Continue Reading

Temptation

We’re struggling! More people than ever before are falling prey to sexual temptation, especially through viewing pornography.

Unfortunately, many pastors admit (anonymously) to viewing pornography as well.

If this is a temptation for you, here are some steps to take . . .

Be honest when you’re fatigued and take a rest.

When you’re tired, you are vulnerable to a lot of things – discouragement, depression, and temptation. The Bible encourages us to work for six days and rest on the seventh. If you’re not taking a day off every week, you’re breaking the fourth commandment. Take a day off.

It’s particularly important to take some time off after a spiritual and emotional high. No doubt you’re familiar with the story of Elijah in 1 Kings 18, where he had a big God contest with the prophets on Mt. Carmel. Right after that, he’s in the desert saying, God, I want to die. Take my life. Fatigue is a hazard of being in the ministry, and it lowers our resistance to temptation.

Don’t believe your own hype.

In ministry, you’re put on a pedestal with lots of people admiring you. After one high-profile leader sinned sexually and stepped down temporarily from…

Continue Reading

Baptism at Saddleback

Many people came through the front doors of our churches during Easter – and many people were saved. But, as you already know, not all of those who come during Easter return the following week. And not everyone who gets saved during Easter services grows spiritually either.

So how do we make sure those who attend our Easter services return, become active in our churches and get involved in ministry?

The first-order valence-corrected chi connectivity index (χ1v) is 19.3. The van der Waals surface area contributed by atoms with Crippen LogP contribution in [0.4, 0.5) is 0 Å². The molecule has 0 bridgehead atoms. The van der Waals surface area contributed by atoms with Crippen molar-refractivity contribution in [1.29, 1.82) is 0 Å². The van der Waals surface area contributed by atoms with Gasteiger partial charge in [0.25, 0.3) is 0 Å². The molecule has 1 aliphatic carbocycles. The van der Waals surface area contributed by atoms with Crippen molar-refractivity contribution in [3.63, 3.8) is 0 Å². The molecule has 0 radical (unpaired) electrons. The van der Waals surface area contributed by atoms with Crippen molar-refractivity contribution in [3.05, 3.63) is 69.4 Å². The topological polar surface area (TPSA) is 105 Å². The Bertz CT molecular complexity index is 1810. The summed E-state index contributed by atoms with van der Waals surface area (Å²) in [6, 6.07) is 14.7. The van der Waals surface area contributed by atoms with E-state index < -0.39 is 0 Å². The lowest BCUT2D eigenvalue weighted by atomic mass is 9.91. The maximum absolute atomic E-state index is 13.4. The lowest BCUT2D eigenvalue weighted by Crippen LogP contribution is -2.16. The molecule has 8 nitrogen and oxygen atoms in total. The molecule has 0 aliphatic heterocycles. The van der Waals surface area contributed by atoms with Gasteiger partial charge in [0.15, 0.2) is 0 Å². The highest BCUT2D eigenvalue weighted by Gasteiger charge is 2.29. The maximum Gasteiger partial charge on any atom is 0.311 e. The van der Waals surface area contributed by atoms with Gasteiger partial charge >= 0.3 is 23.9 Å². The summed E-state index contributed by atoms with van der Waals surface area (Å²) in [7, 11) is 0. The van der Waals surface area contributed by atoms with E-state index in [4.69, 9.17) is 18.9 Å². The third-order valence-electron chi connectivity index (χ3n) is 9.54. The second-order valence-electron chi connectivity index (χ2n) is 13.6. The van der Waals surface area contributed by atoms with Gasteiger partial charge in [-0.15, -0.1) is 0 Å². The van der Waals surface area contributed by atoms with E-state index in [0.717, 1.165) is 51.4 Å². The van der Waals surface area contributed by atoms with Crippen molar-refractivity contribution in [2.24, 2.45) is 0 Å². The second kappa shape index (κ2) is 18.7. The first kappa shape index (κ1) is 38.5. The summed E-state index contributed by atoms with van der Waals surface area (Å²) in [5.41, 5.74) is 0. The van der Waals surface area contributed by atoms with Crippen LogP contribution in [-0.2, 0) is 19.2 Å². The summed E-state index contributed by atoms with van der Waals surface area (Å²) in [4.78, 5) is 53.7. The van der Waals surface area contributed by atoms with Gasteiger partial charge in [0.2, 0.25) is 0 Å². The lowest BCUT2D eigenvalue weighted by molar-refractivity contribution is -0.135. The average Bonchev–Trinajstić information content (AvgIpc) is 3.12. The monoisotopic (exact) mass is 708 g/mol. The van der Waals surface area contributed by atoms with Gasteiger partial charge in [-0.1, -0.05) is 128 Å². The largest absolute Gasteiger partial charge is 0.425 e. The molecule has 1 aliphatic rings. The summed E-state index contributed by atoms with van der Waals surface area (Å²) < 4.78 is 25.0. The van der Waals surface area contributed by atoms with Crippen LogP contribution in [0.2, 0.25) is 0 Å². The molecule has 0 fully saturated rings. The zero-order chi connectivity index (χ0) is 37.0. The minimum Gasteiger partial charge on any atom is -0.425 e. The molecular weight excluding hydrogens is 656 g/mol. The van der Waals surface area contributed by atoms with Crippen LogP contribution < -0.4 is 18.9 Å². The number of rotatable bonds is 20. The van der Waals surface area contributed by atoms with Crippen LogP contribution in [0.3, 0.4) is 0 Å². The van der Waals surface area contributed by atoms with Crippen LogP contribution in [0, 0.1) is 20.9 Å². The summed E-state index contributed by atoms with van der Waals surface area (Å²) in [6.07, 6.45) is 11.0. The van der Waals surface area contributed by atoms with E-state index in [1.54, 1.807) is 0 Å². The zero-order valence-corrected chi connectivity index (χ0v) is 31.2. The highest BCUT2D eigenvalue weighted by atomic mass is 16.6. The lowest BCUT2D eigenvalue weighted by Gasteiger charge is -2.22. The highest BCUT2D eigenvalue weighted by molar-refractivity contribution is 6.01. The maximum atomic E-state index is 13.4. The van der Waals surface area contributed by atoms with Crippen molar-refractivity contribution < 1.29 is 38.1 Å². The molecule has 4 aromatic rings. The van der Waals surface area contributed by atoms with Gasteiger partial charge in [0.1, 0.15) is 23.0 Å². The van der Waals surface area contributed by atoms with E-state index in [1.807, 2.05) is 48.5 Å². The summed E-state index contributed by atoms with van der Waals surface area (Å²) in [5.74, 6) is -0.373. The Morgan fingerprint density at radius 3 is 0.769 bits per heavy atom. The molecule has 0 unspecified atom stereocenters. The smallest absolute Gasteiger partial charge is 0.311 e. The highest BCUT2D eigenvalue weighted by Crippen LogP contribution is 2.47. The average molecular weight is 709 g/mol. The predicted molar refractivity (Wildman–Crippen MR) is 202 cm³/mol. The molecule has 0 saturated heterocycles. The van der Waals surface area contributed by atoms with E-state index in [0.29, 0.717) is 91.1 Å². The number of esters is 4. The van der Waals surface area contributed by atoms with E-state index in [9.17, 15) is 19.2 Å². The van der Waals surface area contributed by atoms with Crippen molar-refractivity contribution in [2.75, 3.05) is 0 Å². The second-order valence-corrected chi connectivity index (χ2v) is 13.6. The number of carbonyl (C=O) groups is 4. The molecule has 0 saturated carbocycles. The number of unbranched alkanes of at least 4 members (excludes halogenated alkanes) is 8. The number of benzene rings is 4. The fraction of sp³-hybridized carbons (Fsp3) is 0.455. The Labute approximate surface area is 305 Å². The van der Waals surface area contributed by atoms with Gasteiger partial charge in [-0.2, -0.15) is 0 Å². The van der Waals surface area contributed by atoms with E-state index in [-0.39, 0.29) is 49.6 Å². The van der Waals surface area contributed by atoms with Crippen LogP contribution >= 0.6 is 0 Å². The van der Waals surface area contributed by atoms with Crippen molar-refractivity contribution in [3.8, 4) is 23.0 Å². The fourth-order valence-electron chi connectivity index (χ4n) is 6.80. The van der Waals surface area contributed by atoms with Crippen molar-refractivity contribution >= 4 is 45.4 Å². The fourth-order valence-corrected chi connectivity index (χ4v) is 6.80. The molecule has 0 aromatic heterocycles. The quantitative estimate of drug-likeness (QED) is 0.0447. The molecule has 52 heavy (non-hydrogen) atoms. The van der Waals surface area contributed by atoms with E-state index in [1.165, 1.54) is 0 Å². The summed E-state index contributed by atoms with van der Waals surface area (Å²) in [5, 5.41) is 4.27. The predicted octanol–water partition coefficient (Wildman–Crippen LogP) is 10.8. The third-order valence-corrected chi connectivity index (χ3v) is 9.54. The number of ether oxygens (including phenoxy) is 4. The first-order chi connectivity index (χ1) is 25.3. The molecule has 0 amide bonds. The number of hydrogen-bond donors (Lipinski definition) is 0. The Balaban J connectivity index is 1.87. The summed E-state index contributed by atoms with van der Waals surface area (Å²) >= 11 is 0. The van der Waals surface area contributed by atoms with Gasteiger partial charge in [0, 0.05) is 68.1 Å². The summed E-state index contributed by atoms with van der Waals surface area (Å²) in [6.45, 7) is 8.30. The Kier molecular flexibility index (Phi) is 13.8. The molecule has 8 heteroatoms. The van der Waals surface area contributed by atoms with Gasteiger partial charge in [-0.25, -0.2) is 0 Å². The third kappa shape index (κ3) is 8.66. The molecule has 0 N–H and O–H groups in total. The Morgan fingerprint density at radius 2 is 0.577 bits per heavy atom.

Keeping the fruit of your ministry is as important as winning the fruit in the first place.

What did the early Church do after big evangelistic harvests?

  • They preached the gospel in that city and won a large number of disciples. Then they returned to Lystra, Iconium and Antioch, strengthening the disciples and encouraging them to remain true to the faith. “We must go through many hardships to enter the kingdom of God,” they said (Acts 14:21-22 NIV).
  • Judas and Silas, who themselves were prophets, said much to encourage and strengthen the believers. After spending some time there, they were sent off by the believers with the blessing of peace to return to those who had sent them. But Paul…

    Continue Reading

Jumping

If you’re going to make a fresh start with faith in your life, you must face your fears. Fear has an incredible ability to paralyze our potential, to keep us from launching out, to keep us from having faith in our lives.

Giving into our fear makes us skeptical. We become afraid of trying anything new when we’re afraid.

Remember the story of Bartimaeus in Mark 10 in the Bible? He faced a fear that most of us face: the fear of rejection and disapproval.

He was blind and in need of healing. Jesus was walking by, but Bartimaeus knew that to shout out at Jesus in that crowd wasn’t the culturally acceptable thing to do. He knew that people would look down on him for it, but he was desperate.

And he knew that Jesus Christ was the only one that could help him.

Bartimaeus shouted. And sure enough, people in the crowd criticized him for it. When he shouted out to Jesus, the Bible says in Mark 10:48, “Many scolded him to get him to be quiet, but he shouted all the more, ‘Son of David, have mercy on me!’” (NET).

When he shouted out, everyone around said things to him like, Don’t do…

Continue Reading

I’ve said many times that I want everyone on my staff to make at least one mistake a week.

Through Saddleback, I’ve learned that if you’re not making mistakes, then you’re not trying anything new. If you’re not trying anything new, then you’re not learning, and if you’re not learning, then you’re already out of date.

I want my staff members taking risks and making mistakes. That means they’re being innovative, and it means they’re not afraid to try.

Now, I don’t want them making the same mistake every week — that means they’re not learning. But I tell them, “Make a new mistake each week.” I also tell them, “Show the innovation and creativity to do something that you’ve never done before.”

Nothing great is ever done without talking risks, and I want a staff full of leaders. Leaders take risks. There’s another word for risk-taking: faith. Faith is a critical element in the success of your ministry. Will you believe God for big things?

One day I asked my staff to flip to Mark 10:27 in their Bibles. It’s the verse that says, “All things are possible with God” (NIV). I asked my staff to circle…

Continue Reading